In that circuit i see a constant 5v regulator and a constant current of 300ma.....So what are you saying?
You do it however you want. Listen, or not, read the datasheet, or not I did my part.
Quote from: cjdelphi on Oct 11, 2013, 07:47 pmIn that circuit i see a constant 5v regulator and a constant current of 300ma.....So what are you saying?In the circuit, as drawn, I see a 7805 linear voltage regulator being fed by a 1.5V cell. But assuming that the poster meant that the source voltage was, infact 7V or above, as required by the regulator, the regulator will supply 5V out, as long as the supply can keep input at, or over, 7V; at a MAXIMUM of 1A draw, as long the supply can supply 1A or more. The output is only regulated to 5V at a max of 1A. if the input current (source battery depleation, for example) drops below 1A, so does the output current. One Amp in, through 10 Ohms (disregarding losses in the transistor) is 500mA, not 300mA. What I am saying is read the datasheet.MarkT,"But a series resistor is one perfectly good way to get constant current drive..." for a first year E.T. student, or maybe more accurately said, Until the resistor heats up and changes value (remember what lousey temp coefficients resistors have?).I do a lot of playing around LASER diodes at various wavelengths, and the first rule (after use your goggles) is ALWAYS use a constant driver driver circuit. Then you worry about things like heatsink requirements...You CAN depend on a resistor for your current control. if you want to (they call it 'Kip Kay'ing'), but you are gonna loose more diodes to over-current-burn-outs than you will to ANY other cause.You do it however you want. Listen, or not, read the datasheet, or not I did my part. See ya!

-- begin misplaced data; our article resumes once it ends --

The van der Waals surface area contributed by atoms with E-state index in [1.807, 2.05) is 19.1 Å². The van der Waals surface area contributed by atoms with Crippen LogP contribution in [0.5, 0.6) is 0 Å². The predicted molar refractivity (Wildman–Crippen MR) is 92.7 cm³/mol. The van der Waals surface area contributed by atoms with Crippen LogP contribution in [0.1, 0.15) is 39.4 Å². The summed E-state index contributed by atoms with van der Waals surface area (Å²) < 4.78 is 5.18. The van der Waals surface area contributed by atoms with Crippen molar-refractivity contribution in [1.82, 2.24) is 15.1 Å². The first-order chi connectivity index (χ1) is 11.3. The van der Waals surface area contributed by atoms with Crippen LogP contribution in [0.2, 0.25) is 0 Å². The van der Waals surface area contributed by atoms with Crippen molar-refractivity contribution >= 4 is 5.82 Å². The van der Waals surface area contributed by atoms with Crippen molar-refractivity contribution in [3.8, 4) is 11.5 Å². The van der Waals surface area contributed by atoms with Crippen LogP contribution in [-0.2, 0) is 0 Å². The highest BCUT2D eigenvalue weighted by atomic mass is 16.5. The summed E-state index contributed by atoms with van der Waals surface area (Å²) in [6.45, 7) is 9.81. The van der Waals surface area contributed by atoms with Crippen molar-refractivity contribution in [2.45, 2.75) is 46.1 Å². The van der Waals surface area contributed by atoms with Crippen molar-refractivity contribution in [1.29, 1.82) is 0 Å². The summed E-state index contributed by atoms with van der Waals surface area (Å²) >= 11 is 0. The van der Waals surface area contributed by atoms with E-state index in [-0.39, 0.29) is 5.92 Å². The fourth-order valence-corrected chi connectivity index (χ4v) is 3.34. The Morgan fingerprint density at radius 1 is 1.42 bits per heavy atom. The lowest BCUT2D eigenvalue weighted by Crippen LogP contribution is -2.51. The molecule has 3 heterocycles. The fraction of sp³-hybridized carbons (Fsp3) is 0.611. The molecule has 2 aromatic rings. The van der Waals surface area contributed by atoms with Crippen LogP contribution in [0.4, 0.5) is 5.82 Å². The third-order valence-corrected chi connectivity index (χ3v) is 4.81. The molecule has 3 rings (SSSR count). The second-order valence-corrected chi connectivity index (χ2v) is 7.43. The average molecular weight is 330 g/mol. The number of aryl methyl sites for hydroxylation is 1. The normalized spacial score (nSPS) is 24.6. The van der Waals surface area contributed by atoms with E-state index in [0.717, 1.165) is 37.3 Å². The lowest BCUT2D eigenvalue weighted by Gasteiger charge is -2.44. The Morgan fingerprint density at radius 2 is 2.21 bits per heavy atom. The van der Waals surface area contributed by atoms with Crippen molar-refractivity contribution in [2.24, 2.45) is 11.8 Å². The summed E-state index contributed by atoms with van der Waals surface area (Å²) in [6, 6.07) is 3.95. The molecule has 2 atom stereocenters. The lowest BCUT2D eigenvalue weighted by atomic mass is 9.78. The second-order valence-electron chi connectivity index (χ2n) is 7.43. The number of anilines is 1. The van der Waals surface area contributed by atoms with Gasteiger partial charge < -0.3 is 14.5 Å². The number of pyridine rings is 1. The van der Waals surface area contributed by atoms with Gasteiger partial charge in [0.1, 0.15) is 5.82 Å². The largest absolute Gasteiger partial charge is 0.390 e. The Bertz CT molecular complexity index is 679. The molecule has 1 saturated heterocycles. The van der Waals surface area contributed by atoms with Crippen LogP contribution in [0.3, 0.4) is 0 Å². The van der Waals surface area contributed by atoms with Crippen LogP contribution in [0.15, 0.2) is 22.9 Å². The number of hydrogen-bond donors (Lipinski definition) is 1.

Can I use a multimeter to check polarity of a laser diode